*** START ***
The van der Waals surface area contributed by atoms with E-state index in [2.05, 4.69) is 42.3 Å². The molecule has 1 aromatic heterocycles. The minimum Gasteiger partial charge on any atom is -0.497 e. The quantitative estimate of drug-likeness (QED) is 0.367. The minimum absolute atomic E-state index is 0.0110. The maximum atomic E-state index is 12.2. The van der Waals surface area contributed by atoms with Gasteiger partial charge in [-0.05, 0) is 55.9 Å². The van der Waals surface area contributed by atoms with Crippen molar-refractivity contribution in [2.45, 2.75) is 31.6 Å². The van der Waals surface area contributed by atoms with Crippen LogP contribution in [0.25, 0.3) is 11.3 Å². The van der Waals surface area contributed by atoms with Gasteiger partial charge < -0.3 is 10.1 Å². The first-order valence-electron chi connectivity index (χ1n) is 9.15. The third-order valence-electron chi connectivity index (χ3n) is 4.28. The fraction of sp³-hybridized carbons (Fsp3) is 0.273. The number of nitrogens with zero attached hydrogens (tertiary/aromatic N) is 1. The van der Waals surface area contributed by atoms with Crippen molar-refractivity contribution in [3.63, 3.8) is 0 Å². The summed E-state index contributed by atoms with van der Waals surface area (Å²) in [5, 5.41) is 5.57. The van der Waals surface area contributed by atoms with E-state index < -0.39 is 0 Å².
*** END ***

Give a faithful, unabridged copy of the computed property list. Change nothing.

The van der Waals surface area contributed by atoms with E-state index in [2.05, 4.69) is 42.3 Å². The molecule has 1 aromatic heterocycles. The minimum Gasteiger partial charge on any atom is -0.497 e. The quantitative estimate of drug-likeness (QED) is 0.367. The minimum absolute atomic E-state index is 0.0110. The maximum atomic E-state index is 12.2. The van der Waals surface area contributed by atoms with Gasteiger partial charge in [-0.05, 0) is 55.9 Å². The van der Waals surface area contributed by atoms with Crippen molar-refractivity contribution in [2.45, 2.75) is 31.6 Å². The van der Waals surface area contributed by atoms with Crippen LogP contribution in [0.25, 0.3) is 11.3 Å². The van der Waals surface area contributed by atoms with Gasteiger partial charge < -0.3 is 10.1 Å². The first-order valence-electron chi connectivity index (χ1n) is 9.15. The third-order valence-electron chi connectivity index (χ3n) is 4.28. The fraction of sp³-hybridized carbons (Fsp3) is 0.273. The number of nitrogens with zero attached hydrogens (tertiary/aromatic N) is 1. The van der Waals surface area contributed by atoms with Crippen molar-refractivity contribution in [3.63, 3.8) is 0 Å². The summed E-state index contributed by atoms with van der Waals surface area (Å²) in [5, 5.41) is 5.57. The van der Waals surface area contributed by atoms with E-state index < -0.39 is 0 Å².